We divided the genome into non-overlapping 100 kb windows. Windows that were within 10 Mb of an annotated centromere, telomere, or end of a chromosome were omitted from further analyses. For each window, we tabulated several genomic features. First, we obtained the recombination rate for each window using the high-resolution pedigree-based genetic map assembled by deCODE [80]. Second, we tabulated the number of sites within each window where the hg18 base differed from the pantro2 base. This was done using the .axt alignments obtained from the UCSC browser. Importantly, bases in RepeatMasked parts of the genome or where the hg18 or pantro2 alleles were missing were not counted. Since we wanted to examine putatively neutral sites, bases falling in the 17-way phastCons regions were also not counted [81], except when analyzing synonymous and nonsynonymous human-chimp divergence (see below). Third, we tabulated GC content within each window as the fraction of bases where the hg18 sequence was a G or a C. Only those bases that met the inclusion criteria described above were counted in this analysis. Fourth, as a measure of genic content, we tabulated the proportion of bases within each window that overlapped with a RefSeq transcript. We then tabulated the number of SNPs within each window and the number of bases that had sequencing coverage (see above for the criteria used to define covered bases). Importantly, SNPs falling RepeatMasked regions or phastCons regions were dropped from the analysis. Similarly, these bases were not counted as covered bases. The number of SNPs per covered base was used as a summary of diversity within each window. Finally, we summarized the frequency spectrum within each window by the average MAF over all the SNPs within each window.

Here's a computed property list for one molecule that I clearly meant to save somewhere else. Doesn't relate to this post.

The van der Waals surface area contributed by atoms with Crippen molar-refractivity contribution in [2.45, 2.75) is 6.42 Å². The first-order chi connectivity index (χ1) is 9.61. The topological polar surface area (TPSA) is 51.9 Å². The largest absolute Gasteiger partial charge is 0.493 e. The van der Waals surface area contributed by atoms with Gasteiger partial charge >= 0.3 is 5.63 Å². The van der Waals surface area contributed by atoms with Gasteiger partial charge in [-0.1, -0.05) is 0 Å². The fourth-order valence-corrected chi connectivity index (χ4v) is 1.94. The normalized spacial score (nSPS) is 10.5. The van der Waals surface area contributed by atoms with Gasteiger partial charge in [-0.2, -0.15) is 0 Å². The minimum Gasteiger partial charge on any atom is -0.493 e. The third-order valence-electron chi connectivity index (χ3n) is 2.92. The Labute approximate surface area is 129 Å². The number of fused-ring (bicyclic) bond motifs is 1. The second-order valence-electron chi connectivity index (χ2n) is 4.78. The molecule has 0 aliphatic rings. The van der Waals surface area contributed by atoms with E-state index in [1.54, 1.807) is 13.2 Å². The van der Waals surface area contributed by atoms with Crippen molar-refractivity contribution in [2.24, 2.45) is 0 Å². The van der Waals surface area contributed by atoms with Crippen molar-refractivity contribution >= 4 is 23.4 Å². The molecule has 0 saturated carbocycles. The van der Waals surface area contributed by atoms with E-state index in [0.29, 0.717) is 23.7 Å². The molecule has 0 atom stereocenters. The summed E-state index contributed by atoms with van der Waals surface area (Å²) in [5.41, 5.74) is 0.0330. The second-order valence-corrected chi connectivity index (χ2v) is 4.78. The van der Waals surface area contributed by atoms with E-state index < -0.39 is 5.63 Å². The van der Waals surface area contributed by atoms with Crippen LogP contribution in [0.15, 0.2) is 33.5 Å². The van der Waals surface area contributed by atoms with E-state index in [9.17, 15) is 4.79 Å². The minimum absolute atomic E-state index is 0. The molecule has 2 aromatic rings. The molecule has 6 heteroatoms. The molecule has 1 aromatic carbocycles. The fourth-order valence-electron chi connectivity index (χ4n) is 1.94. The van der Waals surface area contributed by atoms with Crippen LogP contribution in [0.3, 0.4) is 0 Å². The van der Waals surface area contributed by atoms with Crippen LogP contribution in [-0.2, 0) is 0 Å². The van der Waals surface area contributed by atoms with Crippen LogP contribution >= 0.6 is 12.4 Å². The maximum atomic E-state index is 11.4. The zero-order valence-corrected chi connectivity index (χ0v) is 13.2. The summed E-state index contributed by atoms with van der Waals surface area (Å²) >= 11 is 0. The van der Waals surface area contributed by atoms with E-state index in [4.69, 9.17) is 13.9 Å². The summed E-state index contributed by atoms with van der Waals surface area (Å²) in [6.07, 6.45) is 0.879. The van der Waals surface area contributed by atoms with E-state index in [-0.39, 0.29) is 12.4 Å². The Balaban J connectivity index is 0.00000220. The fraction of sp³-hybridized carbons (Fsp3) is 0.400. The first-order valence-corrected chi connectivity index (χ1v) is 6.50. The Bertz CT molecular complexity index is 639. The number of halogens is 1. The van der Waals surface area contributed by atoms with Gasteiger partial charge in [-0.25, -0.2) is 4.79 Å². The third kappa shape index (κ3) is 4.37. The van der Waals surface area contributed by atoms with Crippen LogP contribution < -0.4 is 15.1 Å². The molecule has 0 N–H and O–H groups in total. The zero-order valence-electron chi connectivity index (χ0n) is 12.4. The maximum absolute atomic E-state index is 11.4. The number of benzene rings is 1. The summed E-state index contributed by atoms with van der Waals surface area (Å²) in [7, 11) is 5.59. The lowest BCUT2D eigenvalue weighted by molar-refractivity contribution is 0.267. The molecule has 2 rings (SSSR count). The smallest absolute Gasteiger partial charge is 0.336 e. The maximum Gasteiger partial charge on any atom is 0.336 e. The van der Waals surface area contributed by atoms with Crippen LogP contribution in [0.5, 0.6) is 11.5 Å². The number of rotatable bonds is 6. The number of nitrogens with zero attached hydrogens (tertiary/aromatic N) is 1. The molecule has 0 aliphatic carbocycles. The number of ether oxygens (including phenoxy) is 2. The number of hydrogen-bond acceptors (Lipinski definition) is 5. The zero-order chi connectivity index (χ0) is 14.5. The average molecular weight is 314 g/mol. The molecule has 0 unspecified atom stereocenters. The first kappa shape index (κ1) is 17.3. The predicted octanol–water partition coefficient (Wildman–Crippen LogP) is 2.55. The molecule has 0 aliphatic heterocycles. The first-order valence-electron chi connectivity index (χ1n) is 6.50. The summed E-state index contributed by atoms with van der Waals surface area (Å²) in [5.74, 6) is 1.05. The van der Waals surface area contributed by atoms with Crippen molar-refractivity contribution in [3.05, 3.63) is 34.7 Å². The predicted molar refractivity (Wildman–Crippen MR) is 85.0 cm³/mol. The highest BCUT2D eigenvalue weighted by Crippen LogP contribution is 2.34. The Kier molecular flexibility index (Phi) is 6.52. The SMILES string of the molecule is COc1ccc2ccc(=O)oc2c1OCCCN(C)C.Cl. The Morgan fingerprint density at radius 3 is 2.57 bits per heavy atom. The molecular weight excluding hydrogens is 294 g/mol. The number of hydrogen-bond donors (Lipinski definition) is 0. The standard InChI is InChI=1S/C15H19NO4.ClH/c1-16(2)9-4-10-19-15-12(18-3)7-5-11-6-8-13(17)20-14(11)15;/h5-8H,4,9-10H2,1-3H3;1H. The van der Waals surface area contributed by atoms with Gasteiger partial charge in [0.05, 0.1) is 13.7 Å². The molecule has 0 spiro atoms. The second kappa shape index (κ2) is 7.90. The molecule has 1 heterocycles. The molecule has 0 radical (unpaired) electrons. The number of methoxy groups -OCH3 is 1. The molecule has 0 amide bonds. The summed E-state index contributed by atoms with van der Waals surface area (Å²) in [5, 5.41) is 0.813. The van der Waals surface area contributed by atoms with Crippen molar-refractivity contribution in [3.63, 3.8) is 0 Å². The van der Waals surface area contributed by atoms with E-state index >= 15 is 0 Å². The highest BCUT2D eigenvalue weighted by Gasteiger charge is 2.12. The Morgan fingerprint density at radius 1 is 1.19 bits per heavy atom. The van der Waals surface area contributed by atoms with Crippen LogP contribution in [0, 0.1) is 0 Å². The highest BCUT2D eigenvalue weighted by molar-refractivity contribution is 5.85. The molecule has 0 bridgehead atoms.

We tested for correlations between the variables described above using non-parametric correlation tests. Specifically, we tested for pairwise correlations between variables using Spearman's . Since many of the variables were correlated with each other (Table S1), we calculated partial correlations to remove the effects of confounding variables on the variables of interest. Partial correlation statistics were calculated using the pcor function in R [111].